Today, on National Day of Mourning, many gathered at Washington National Cathedral—and in front of their flatscreens—to attend the state funeral of former President George H. W. Bush. As important as it is to honor his legacy, it’s equally important to point out that his presidency didn’t benefit everyone. (After all, we’re seeing a replay of threats to our civil liberties play out during our current administration.) Historian and activist Mary Frances Berry does so in History Teaches Us to Resist: How Progressive Movements Have Succeeded in Challenging Times. This passage highlights some of the regressive policies his administration enforced, and more significantly, the resistance movements that took them on full force.
Protest movements began to shift tactics in the late 1980s. Unlike earlier movements, which had identifiable leaders who demanded specific policy changes, political protests increasingly relied on creative expression to influence the public and public policy. Using storytelling, graffiti, alternative music, street theater, puppetry, and new media technologies, protests sought to change popular culture and mobilize support for progressive change. The medium became the message, as Marshall McLuhan had recommended decades earlier. Now there was rap music, zap actions by the Guerrilla Girls, and Critical Mass, which brings hundreds of people together for bicycle riding in the streets, and which San Francisco Mayor Willie Brown was finally forced to accept. Disruption remained the aim of these gatherings; however, it would be misleading to draw sharp distinctions between protest styles of the 1960s and 1990s. The “Don’t Buy Krugerrands” campaign and the movement against sweatshop apparel all disrupted business as usual and helped persuade politicians to respond favorably.
Protesters against George H. W. Bush’s policies used some cultural forms, but they mainly used the “inside/outside” strategy typical of other movements. These included lobbying and marches, statements from public figures, and ads. At the start, Bush experienced what happens to every president-elect: at least one objection to a cabinet appointment. Bush’s choice of Louis Sullivan, president of Morehouse Medical School in Atlanta, who would be the only black cabinet member as secretary of Health and Human Services drew the ire of antiabortion advocates. They cited remarks he made in a news interview indicating his support for a woman’s right to choose abortion. Bush, avoiding questions about the protests, canceled a news conference at which he had been expected to name additional cabinet choices. Sullivan said he supported the right to choose but without the use of federal funds to no avail. Bush deflected the protests by having Sullivan say he agreed with Bush’s policies and would accept only people “knowledgeable” on abortion issues and recommended by antiabortion groups as his key subordinates. When Bush followed through on appointments, the issue mostly died and Sullivan was confirmed.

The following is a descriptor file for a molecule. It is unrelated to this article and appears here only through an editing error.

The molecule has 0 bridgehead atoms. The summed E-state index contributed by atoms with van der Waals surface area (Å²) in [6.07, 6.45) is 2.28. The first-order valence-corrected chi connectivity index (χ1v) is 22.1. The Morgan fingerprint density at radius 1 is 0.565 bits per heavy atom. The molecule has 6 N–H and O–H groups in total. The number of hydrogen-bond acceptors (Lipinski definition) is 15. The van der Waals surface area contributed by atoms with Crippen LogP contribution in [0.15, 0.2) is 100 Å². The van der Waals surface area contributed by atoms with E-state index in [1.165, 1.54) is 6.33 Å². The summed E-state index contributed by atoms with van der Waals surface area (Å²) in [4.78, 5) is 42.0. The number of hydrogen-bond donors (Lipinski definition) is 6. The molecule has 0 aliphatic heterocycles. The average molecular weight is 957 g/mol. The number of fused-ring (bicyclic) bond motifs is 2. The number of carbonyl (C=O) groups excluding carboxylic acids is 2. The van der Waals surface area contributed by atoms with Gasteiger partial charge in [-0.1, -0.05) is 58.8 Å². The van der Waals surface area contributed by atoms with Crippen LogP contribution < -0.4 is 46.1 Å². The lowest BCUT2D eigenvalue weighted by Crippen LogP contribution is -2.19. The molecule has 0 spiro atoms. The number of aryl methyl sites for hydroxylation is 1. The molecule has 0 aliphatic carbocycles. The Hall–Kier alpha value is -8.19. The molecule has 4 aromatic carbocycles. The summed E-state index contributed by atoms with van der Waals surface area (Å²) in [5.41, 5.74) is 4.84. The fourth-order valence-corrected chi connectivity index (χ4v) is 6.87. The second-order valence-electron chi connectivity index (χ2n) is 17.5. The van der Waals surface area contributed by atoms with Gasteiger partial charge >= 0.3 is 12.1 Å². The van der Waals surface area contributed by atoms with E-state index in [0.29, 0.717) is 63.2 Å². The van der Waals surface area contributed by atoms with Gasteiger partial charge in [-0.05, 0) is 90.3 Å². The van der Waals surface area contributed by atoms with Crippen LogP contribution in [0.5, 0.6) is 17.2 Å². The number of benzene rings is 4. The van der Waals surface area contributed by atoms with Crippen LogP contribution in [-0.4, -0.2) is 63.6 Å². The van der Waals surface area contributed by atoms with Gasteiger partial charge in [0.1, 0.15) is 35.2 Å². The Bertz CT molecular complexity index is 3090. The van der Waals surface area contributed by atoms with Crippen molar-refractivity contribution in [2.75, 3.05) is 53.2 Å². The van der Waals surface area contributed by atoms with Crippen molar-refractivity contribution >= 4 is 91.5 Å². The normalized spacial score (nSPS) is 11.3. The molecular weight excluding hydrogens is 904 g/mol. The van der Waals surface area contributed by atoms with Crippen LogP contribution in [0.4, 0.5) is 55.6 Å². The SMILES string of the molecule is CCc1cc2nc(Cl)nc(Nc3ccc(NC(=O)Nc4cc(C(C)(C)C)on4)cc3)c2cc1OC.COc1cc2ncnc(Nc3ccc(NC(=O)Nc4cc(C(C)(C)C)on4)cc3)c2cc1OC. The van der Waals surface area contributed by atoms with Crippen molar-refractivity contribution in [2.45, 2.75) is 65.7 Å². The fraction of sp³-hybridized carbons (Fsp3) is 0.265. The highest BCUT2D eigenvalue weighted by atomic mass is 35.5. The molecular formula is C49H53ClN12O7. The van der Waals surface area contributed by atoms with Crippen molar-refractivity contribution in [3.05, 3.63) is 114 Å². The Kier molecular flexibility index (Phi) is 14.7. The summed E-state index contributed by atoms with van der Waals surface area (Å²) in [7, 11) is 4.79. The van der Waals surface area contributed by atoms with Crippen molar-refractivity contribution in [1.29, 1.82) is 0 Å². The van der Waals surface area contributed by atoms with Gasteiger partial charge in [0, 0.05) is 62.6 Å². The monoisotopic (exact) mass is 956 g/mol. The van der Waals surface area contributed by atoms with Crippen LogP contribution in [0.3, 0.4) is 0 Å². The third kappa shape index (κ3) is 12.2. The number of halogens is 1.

AIDS activists used street theater and other tactics in their protests. ACT UP had held its first action on Wall Street during the Reagan administration, in March 1987, to protest the profiteering of pharmaceutical companies such as Burroughs Wellcome, manufacturer of AZT, the first drug approved to fight AIDS. In April 1989, ACT UP members went to Burroughs Wellcome’s headquarters and chained themselves to office furniture to protest the high cost of AZT. On September 14, 1989, ACT UP members chained themselves to the VIP balcony at the New York Stock Exchange, closing trading. Four days later, Burroughs Wellcome reduced the price of AZT by 20 percent, effective immediately, reducing the price to wholesale distributors from $1.50 to $1.20 per capsule. Secretary Sullivan said he was pleased and that the price cut, combined with recent findings that lower dosages could be effective, would reduce the cost of AZT treatment. Peter Staley, an ACT UP activist, said the 20 percent reduction was too little, only a “step in the right direction, but a very small step.”
Protests on the AIDS crisis continued throughout Bush’s four years and during his reelection campaign as so many people died from the disease. Thousands of AIDS activists, organized by ACT UP, stretched a red ribbon around the White House after a debate between presidential candidates Bush, Bill Clinton, and independent Ross Perot in October 1992. The ribbon was in support of AIDS sufferers. Protesters liked Clinton’s proposal for an AIDS czar and even Perot’s call for speedier drug approval, but dismissed Bush’s talk as only being about his supporting more research.